A Convert’s Wealth Earned Prior to Islam

When a non-Muslim embraces Islam, it is very likely that some portion of his wealth has come from sources that Islam considers illegitimate. For example, the convert could have money that resulted from interest-bearing transactions and investment, selling or serving alcohol and so on. What should the new Muslim then do with such wealth that is already in his possession?100

The general rule is that any wealth that one has in one's possession at the time of conversion remains the property of the convert regardless of how that wealth was gained, as long as it was gained in a legal fashion according to the laws the convert was living by. The individual is not held responsible for his lack of applying Islamic principles prior to his conversion. Thus, for example, Allah says, “Those who after receiving direction from their Lord, desist, shall be pardoned for the past” (2:275). This verse demonstrates that Allah overlooks the actions that one performs before the rulings reach him and he is obligated to follow such regulations.

Numerous people embraced Islam during the lifetime of the Prophet (peace and blessings of Allah be upon him) yet there is no record of him asking any of them about the wealth in their possession and how they obtained such wealth. Indeed, even marriages that took place before the conversion were not questioned or examined to see if their contracts met the Islamic standards. In fact, there are various reports that demonstrate that the Prophet explicitly approved of the converts keeping the wealth in their possession. Actually, the person earned such wealth believing that there was nothing wrong with what they were doing. Hence, they are allowed to keep such wealth. Their case is different from a Muslim who knowingly deals in alcohol, for example. Such a Muslim, even after repenting from such an act, is not to keep that ill-earned wealth.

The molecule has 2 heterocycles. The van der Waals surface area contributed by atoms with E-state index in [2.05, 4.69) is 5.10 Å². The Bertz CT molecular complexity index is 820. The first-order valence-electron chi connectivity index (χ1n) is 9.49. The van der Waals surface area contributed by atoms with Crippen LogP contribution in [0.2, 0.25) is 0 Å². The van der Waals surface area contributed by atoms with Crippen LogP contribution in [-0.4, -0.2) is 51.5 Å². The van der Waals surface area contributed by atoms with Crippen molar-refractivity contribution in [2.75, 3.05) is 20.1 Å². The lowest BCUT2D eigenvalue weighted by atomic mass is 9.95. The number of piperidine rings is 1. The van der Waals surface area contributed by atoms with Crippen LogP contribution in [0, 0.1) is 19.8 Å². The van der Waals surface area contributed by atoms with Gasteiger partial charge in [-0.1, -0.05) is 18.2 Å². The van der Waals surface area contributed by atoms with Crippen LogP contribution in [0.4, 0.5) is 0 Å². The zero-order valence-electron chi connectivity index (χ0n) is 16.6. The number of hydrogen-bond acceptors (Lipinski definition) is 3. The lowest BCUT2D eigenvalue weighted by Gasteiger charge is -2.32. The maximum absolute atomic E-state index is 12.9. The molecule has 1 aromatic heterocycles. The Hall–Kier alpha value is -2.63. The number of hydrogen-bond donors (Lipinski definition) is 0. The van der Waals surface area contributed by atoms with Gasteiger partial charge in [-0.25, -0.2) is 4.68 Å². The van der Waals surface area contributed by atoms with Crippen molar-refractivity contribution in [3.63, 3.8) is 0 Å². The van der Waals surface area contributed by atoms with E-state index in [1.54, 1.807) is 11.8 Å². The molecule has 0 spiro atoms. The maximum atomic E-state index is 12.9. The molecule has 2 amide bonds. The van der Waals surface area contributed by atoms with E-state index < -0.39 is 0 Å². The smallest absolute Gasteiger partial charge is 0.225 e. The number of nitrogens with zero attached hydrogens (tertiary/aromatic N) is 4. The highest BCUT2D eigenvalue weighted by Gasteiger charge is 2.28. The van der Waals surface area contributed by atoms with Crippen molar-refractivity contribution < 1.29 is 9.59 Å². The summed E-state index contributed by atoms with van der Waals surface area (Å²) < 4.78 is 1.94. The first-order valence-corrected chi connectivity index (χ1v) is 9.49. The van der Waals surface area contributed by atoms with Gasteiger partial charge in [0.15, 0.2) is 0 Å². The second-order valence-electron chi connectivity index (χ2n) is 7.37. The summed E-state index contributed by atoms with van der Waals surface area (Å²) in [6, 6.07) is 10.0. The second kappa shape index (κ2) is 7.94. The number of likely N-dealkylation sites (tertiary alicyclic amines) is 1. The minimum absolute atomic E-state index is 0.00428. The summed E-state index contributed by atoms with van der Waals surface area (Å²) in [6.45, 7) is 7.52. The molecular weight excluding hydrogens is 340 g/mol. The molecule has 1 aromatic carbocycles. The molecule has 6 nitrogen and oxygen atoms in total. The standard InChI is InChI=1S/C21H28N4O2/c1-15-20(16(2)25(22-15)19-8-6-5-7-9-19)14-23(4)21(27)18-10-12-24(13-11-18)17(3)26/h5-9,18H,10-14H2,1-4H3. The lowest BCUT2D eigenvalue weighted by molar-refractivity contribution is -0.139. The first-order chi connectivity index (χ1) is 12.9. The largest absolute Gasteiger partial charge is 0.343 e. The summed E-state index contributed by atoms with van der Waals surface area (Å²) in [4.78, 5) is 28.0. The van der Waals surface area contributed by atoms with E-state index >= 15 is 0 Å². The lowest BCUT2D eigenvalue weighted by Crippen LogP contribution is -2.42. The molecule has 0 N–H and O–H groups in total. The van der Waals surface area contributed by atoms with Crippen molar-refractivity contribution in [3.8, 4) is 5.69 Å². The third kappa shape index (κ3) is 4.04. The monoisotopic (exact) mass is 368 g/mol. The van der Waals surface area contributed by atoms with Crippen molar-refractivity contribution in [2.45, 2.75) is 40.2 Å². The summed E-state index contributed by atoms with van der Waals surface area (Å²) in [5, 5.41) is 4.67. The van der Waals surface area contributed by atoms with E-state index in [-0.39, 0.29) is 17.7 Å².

However, the situation is different if the convert has, at the time of his conversion, not yet received money that is from a source that Islam considers illegitimate. For example, the individual could have sold and delivered someone alcohol on July 1 but the agreement between them is that he is not to be paid un l December 1. In the mean me, say in September, the one who sold the alcohol converts to Islam. It is possible to look at this and say that since the contract was concluded before his conversion, he is still entitled to this money, as this is wealth he earned before becoming Muslim.

However, the majority of the scholars state that he no longer has the right to that money. They quote, “Those who after receiving direction from their Lord, desist, shall be pardoned for the past” (2:275) once again. Now, the admonition has come to him and he can only keep what he received earlier and must forego anything additional. Allah also says, “If you repent, you shall have your principle” (2:279). Thus, for example, the Prophet (peace and blessings of Allah be upon him) abolished all of the interest-bearing agreements during a speech in Makkah after many people had just embraced Islam. Hence, although those contracts were concluded before they had embraced Islam, the Prophet (peace and blessings of Allah be upon him) clearly voided the forbidden aspect of the contract.

In sum, once an individual embraces Islam he should from that moment on forego and not accept any wealth that is earned through forbidden means, regardless of whether the contract for that wealth took place before his conversion. Actually, now the individual should believe that such money is forbidden and therefore he himself should no longer wish to receive it or benefit from it. Given the nature of contracts nowadays, he may not be able to cancel the contract. If he is forced to receive such money, he should give it away and free himself from it. (Many mosques have specific accounts for monies received through illegitimate means but which one is forced to receive, such as interest on deposits, and will use that money is very specific ways as recommended by the scholars.)

100 For more details on this issue, see Abbaas al-Baaz, Ahkaam al-Maal al-Haraam (Amman, Jordan: Daar al-Nafaa`is, 1999), pp. 121-134. Al-Baaz’s work is the main reference for this section.